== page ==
CONSUMER REPORTS: What should you look for in a gas grill?
For Americans who grill, gas is hands-down the preferred method. But when your grill gives out, you'll need some expert advice on what to look for when shopping for a new one.
Consumer Reports testers have some great suggestions for you.
Your grill works hard for you - turning out everything from burgers and dogs to fish and veggies to feed your friends and family. So when it's time to pick a new one, what should you consider?
Consumer Reports runs grills through a gamut of tests: How long does it take to heat up? Is the surface heat consistent? CR's indirect heating test reveals whether a grill will do a good job with fish or slow-cooked meats.
And to be safe, grill should be stable. Consumer Reports tests for structural integrity by torquing and stressing grills on this machine.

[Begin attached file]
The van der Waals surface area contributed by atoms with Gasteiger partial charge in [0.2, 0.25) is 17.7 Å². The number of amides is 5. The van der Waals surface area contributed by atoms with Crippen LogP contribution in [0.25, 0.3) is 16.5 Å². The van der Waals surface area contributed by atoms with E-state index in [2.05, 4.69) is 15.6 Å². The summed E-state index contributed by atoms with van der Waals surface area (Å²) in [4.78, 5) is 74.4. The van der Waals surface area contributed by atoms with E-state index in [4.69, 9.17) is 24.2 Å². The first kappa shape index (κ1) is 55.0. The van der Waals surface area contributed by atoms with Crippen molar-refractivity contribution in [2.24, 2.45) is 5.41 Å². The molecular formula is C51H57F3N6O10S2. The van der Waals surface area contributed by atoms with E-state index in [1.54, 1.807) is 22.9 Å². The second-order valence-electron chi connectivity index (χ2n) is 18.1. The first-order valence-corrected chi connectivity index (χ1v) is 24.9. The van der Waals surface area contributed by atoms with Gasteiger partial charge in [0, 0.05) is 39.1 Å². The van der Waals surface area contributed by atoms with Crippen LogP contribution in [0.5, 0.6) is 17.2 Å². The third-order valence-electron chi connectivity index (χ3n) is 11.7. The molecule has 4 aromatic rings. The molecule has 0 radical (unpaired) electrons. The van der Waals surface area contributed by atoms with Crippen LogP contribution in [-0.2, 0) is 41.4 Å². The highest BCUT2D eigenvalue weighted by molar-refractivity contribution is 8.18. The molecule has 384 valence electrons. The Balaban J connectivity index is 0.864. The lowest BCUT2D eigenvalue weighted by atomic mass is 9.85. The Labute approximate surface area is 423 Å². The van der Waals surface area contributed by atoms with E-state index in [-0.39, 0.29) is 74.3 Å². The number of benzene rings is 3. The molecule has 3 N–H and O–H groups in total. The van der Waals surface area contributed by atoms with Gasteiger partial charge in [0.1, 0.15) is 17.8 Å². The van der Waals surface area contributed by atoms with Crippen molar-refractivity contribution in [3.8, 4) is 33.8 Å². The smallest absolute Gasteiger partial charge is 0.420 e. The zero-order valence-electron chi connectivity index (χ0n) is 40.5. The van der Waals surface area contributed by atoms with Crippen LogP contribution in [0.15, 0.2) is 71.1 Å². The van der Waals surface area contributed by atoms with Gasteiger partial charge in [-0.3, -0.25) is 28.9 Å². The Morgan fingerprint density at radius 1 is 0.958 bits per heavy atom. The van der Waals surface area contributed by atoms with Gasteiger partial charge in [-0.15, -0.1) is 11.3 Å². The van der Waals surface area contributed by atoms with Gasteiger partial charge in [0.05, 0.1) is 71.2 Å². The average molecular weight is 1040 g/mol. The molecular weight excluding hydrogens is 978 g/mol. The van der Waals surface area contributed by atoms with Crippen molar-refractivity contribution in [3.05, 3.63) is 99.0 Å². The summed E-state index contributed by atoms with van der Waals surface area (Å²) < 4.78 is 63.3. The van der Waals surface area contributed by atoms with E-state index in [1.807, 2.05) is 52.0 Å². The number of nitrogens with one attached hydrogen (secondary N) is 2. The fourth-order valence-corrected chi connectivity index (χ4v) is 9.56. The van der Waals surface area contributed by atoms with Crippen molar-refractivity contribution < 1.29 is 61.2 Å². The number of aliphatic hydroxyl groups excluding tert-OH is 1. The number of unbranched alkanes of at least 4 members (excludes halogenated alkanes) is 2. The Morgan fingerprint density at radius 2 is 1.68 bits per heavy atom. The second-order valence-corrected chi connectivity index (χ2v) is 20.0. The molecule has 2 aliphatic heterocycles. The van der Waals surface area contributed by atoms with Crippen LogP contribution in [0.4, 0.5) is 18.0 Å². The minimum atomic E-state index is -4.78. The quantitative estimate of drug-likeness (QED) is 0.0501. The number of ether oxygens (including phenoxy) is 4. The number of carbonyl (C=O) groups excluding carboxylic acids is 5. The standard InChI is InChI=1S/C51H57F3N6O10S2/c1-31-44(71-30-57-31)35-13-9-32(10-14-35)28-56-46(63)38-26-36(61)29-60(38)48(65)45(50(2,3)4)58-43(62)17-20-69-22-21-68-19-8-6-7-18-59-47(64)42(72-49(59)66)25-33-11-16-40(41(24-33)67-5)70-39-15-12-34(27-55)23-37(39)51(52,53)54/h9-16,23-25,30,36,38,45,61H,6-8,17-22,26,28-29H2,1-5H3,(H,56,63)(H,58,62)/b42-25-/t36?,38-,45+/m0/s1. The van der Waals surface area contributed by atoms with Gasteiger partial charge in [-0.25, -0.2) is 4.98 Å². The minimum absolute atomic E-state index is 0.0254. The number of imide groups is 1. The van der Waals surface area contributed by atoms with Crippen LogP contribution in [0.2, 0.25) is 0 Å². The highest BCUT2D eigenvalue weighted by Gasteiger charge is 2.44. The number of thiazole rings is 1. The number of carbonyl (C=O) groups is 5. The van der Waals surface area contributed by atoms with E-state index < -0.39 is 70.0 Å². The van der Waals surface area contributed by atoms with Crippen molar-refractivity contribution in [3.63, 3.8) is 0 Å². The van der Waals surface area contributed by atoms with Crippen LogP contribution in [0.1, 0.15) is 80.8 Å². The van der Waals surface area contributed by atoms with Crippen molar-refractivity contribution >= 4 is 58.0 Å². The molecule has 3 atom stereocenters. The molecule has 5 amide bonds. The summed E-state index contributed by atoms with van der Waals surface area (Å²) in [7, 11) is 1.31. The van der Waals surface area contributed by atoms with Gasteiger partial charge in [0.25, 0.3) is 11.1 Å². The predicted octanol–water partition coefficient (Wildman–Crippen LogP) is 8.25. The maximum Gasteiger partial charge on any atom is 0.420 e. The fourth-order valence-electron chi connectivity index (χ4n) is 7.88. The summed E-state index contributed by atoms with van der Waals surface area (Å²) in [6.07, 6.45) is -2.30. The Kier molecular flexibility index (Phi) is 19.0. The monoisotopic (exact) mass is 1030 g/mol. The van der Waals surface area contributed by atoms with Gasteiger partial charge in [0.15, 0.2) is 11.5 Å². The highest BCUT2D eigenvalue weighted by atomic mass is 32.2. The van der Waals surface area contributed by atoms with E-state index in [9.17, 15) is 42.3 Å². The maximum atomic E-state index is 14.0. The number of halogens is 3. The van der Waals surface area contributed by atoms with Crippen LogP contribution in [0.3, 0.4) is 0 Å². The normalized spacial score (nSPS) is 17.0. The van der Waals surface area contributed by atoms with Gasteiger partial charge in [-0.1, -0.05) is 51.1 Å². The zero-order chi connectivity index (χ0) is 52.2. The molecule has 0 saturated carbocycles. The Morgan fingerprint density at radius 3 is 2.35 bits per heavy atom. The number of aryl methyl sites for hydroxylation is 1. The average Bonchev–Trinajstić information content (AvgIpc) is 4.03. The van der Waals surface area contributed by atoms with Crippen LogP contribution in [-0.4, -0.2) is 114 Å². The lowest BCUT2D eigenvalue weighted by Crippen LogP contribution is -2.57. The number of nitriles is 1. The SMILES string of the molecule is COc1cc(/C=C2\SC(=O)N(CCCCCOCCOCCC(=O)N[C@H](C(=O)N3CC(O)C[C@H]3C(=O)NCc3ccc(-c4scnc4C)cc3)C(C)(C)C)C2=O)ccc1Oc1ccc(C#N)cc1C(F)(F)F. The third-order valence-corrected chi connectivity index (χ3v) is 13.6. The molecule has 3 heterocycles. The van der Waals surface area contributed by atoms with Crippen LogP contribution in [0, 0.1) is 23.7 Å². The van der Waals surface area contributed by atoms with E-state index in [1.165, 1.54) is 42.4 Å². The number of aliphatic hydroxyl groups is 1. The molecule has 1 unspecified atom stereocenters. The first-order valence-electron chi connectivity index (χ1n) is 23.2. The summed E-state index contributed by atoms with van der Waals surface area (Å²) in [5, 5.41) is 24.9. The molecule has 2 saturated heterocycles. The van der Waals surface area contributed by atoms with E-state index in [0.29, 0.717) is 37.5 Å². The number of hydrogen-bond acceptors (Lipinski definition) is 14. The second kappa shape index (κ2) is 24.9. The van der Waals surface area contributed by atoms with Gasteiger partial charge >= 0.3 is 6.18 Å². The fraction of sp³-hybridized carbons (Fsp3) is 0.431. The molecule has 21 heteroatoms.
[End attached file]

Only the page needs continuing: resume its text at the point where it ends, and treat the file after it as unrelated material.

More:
So how much grill do you need?
If you're choosing between a small and medium-sized grill, we always suggest that you go for the midsize model. It'll obviously hold more food but you also tend to see more features on those grills too.
CR suggests considering one of these midsize grills - depending on your budget.
The Weber Genesis II is the leader of the mid-size pack. It gets top marks for temperature performance, has good temperature range and is as sturdy as they come.
The Char-Broil Signature, available at Lowe's, is excellent for cooking large cuts of meat that need to slow-cook, and has a top-rated surface temperature.
The Nexgrill, available at Home Depot, heats up quickly and evenly - outperforming some grills costing three times as much.
Consumer Reports recently surveyed gas grill owners and most said they got five or more years out of their grill.